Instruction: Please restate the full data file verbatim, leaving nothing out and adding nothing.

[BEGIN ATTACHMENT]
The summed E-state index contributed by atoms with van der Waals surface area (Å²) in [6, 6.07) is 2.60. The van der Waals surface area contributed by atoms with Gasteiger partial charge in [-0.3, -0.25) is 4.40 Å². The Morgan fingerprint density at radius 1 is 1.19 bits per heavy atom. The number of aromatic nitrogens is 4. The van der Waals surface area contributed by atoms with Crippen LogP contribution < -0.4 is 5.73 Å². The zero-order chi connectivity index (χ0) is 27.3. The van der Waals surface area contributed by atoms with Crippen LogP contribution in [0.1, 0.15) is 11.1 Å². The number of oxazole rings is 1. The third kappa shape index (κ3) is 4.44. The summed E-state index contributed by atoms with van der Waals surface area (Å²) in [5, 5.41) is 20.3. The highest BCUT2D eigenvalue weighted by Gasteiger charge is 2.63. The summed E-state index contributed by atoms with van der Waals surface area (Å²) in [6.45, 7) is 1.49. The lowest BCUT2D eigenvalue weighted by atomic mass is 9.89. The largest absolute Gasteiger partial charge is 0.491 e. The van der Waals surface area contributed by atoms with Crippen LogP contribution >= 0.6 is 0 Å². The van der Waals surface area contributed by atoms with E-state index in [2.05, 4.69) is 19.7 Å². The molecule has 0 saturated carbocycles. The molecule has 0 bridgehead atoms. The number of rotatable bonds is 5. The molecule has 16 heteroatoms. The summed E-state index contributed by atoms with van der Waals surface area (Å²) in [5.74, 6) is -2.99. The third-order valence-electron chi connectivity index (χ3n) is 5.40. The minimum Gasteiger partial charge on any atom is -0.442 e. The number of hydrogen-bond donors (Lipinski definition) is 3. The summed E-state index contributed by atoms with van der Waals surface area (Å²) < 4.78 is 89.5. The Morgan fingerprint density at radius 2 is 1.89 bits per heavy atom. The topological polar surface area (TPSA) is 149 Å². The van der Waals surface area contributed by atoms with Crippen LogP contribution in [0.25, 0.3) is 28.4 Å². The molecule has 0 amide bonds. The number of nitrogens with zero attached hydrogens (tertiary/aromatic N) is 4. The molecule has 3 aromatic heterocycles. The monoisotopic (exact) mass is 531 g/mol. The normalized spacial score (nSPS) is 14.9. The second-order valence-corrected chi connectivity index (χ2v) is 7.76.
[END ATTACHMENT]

The summed E-state index contributed by atoms with van der Waals surface area (Å²) in [6, 6.07) is 2.60. The van der Waals surface area contributed by atoms with Gasteiger partial charge in [-0.3, -0.25) is 4.40 Å². The Morgan fingerprint density at radius 1 is 1.19 bits per heavy atom. The number of aromatic nitrogens is 4. The van der Waals surface area contributed by atoms with Crippen LogP contribution < -0.4 is 5.73 Å². The zero-order chi connectivity index (χ0) is 27.3. The van der Waals surface area contributed by atoms with Crippen LogP contribution in [0.1, 0.15) is 11.1 Å². The number of oxazole rings is 1. The third kappa shape index (κ3) is 4.44. The summed E-state index contributed by atoms with van der Waals surface area (Å²) in [5, 5.41) is 20.3. The highest BCUT2D eigenvalue weighted by Gasteiger charge is 2.63. The summed E-state index contributed by atoms with van der Waals surface area (Å²) in [6.45, 7) is 1.49. The lowest BCUT2D eigenvalue weighted by atomic mass is 9.89. The largest absolute Gasteiger partial charge is 0.491 e. The van der Waals surface area contributed by atoms with Crippen LogP contribution >= 0.6 is 0 Å². The van der Waals surface area contributed by atoms with E-state index in [2.05, 4.69) is 19.7 Å². The molecule has 0 saturated carbocycles. The molecule has 0 bridgehead atoms. The number of rotatable bonds is 5. The molecule has 16 heteroatoms. The summed E-state index contributed by atoms with van der Waals surface area (Å²) in [5.74, 6) is -2.99. The third-order valence-electron chi connectivity index (χ3n) is 5.40. The minimum Gasteiger partial charge on any atom is -0.442 e. The number of hydrogen-bond donors (Lipinski definition) is 3. The summed E-state index contributed by atoms with van der Waals surface area (Å²) < 4.78 is 89.5. The Morgan fingerprint density at radius 2 is 1.89 bits per heavy atom. The topological polar surface area (TPSA) is 149 Å². The van der Waals surface area contributed by atoms with Crippen LogP contribution in [0.25, 0.3) is 28.4 Å². The molecule has 0 amide bonds. The number of nitrogens with zero attached hydrogens (tertiary/aromatic N) is 4. The molecule has 3 aromatic heterocycles. The monoisotopic (exact) mass is 531 g/mol. The normalized spacial score (nSPS) is 14.9. The second-order valence-corrected chi connectivity index (χ2v) is 7.76.